Reginald Shepherd, in a typically thoughtful and eloquent post, successfully critiques the notion that poets associated with Donald M. Allen’s seminal anthology, The New American Poets, wrote with political and/or social change as a goal. Unfortunately, as he reaches his conclusion, he uses his valuable analysis to make a puzzling claim: “If we were to judge works of art by their creators’ political positions, much would be ruled out of bounds.” On the surface this sounds admirably dispassionate; but the implications of his statement are troubling.
First, let me narrow the focus from “art” in general to “poetry” in particular, since poetry is the focus of Shepherd’s post. Second, I’d like to insist on the broader sense of “politics” as “the assumptions or principles relating to or inherent in a sphere, theory, or thing, esp. when concerned with power and status in a society” [Oxford American Dictionary]. The question then becomes: Is the political content of a poem irrelevant to our judgement of its value? Surely the answer has to be no.
Shepherd, for example, cites a number of writers whose politics were odious: F. T. Marinetti and the Italian Futurists, Norwegian novelist Knut Hamsun, Germans Gottfried Benn and Ernst Jünger, Louis-Ferdinand Céline, T. S. Eliot, and Ezra Pound. He could also have added Pablo Neruda, who embraced Stalinism long after the show trials and purges had become common knowledge; Allen Tate, a Southern racist who in 1932 actually lodged a protest against a proposed party in Nashville to honor Langston Hughes and James Weldon Johnson; and Wallace Stevens, a Yankee racist who famously, upon learning that Gwendolyn Brooks had won the 1950 Pulitzer Prize for poetry, asked, “Who let the coon in?”
I think most readers would agree that the wretched views of such writers can only be held against their works to the extent that those views shape the works. Depending on how narrowly we construe this issue, we might feel justified in rejecting The Pisan Cantos, for example, but feel sanguine about recommending “The Lake Isle” to a Jewish friend. As John Berryman puts it in his poetic preface to Berryman’s Sonnets:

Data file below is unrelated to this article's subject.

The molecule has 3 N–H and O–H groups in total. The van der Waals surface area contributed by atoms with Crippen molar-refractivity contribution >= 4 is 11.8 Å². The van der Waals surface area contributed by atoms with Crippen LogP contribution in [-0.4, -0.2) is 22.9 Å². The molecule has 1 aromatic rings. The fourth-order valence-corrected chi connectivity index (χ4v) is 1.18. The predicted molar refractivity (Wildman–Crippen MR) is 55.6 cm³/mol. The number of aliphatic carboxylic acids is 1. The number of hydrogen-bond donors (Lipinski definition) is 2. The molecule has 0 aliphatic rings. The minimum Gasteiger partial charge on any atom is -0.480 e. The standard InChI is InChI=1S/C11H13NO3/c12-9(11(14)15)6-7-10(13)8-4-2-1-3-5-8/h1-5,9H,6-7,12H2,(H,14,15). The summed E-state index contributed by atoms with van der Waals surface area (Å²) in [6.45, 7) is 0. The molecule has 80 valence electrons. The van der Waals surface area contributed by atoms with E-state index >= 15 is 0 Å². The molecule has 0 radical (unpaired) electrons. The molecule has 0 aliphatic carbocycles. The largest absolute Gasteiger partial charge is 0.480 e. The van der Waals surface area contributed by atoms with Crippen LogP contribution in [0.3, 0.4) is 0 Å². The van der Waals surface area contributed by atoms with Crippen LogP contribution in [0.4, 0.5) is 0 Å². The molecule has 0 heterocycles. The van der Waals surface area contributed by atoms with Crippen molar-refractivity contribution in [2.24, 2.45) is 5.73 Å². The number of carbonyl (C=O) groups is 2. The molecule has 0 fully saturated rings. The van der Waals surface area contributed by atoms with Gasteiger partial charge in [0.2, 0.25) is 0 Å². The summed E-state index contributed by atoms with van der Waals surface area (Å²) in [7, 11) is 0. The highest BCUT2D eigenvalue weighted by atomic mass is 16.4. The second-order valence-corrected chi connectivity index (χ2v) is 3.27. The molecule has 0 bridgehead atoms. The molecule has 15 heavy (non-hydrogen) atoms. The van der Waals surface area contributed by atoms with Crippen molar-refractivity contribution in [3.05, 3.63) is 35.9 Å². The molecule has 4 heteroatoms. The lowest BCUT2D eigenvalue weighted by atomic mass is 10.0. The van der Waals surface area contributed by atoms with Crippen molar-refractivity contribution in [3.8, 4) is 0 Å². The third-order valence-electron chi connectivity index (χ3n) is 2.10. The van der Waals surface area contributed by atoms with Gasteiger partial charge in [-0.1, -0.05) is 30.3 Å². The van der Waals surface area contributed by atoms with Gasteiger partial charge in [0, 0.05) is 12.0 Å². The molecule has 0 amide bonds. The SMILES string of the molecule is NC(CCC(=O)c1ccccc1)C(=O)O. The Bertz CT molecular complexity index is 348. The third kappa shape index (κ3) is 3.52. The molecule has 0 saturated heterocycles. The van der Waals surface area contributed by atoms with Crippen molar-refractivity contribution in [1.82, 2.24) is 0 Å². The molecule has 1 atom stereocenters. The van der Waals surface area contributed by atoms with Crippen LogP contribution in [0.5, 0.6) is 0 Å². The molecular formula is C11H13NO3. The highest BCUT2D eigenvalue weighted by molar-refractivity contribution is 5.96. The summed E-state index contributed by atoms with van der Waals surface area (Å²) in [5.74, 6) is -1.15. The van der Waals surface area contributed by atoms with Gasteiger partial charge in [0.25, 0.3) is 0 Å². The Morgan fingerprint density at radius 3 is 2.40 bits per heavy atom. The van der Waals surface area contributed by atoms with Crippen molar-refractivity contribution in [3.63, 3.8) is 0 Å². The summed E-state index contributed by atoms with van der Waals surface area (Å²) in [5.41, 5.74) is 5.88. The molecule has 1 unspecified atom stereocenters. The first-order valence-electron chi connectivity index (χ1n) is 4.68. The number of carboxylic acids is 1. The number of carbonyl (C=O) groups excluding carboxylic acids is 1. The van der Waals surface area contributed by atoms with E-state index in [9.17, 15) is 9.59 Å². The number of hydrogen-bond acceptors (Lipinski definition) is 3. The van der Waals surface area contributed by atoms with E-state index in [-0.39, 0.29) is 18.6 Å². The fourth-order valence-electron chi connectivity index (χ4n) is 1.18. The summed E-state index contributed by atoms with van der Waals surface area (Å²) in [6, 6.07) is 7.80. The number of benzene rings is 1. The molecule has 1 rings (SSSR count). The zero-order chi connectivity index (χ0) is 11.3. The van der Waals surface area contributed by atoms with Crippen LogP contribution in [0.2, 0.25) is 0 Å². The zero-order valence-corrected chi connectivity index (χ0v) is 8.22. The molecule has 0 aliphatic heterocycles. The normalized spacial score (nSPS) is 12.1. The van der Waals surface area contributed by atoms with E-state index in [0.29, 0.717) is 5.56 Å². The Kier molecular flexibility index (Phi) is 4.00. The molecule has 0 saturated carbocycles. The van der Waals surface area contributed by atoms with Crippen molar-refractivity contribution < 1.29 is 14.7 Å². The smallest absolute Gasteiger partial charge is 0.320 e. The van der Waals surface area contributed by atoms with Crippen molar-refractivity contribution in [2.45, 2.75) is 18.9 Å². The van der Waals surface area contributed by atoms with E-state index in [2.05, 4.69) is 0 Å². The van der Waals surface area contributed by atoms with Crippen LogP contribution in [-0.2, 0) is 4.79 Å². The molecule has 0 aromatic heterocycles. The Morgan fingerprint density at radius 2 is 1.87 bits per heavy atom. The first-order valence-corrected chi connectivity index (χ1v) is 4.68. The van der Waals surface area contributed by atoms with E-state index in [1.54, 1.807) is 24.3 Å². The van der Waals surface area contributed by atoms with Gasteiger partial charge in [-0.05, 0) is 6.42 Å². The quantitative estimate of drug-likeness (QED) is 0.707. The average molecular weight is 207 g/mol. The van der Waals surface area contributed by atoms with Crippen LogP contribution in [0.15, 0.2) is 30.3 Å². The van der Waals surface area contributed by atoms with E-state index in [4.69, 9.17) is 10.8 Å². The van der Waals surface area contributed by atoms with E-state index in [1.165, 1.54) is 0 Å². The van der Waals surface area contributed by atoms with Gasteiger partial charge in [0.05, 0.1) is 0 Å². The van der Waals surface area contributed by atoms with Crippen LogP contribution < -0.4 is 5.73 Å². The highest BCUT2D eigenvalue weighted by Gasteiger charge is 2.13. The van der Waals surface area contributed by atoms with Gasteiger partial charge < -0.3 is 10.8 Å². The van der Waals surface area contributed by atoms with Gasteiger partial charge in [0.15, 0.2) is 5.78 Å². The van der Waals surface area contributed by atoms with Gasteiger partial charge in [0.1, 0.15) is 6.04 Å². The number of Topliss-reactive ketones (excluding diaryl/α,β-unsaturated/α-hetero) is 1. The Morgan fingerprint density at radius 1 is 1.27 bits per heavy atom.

The original fault was whether wickedness
was soluble in art. History says it is,
Jacques Maritain says it is,
But I do have a Jewish friend, a poet, who despises Pound, who can’t read Pound—and it’s hard for me to fault him. I certainly couldn’t bring myself to lecture him on the idea that our judgement of artistic value can and should be divorced from our judgement of the artist. What if Hitler had continued with a parallel career as a watercolorist? What if, in between invasions and incinerations and tortures, he had managed to make undeniable formal innovations that went on to influence subsequent generations of watercolor artists? Could we really stomach the claim that the nature of his life should not affect our view of his art?
Of course, relying on the most extreme case to make a point usually hints at a weakness in the argument. The weakness here is that we don’t understand—or at least have no clear way of discussing—the connection between a poet’s character and his poetry. There may be none at all (an idea I find hard to swallow), or it may be that poetry at its best springs from “the better angels of our nature”—those forces in ourselves that seek to free us from our own negative, even destructive, limitations. If the second view is true, and I think it is, we can understand why it is that totalitarians and racists, lousy fathers and mothers, dopers and alcoholics, unsuccessful anger managers, cowards and killers, have all—at one time or another—produced exalted poetry. Among all the mysteries of the art (of all the arts), this is perhaps the most profound.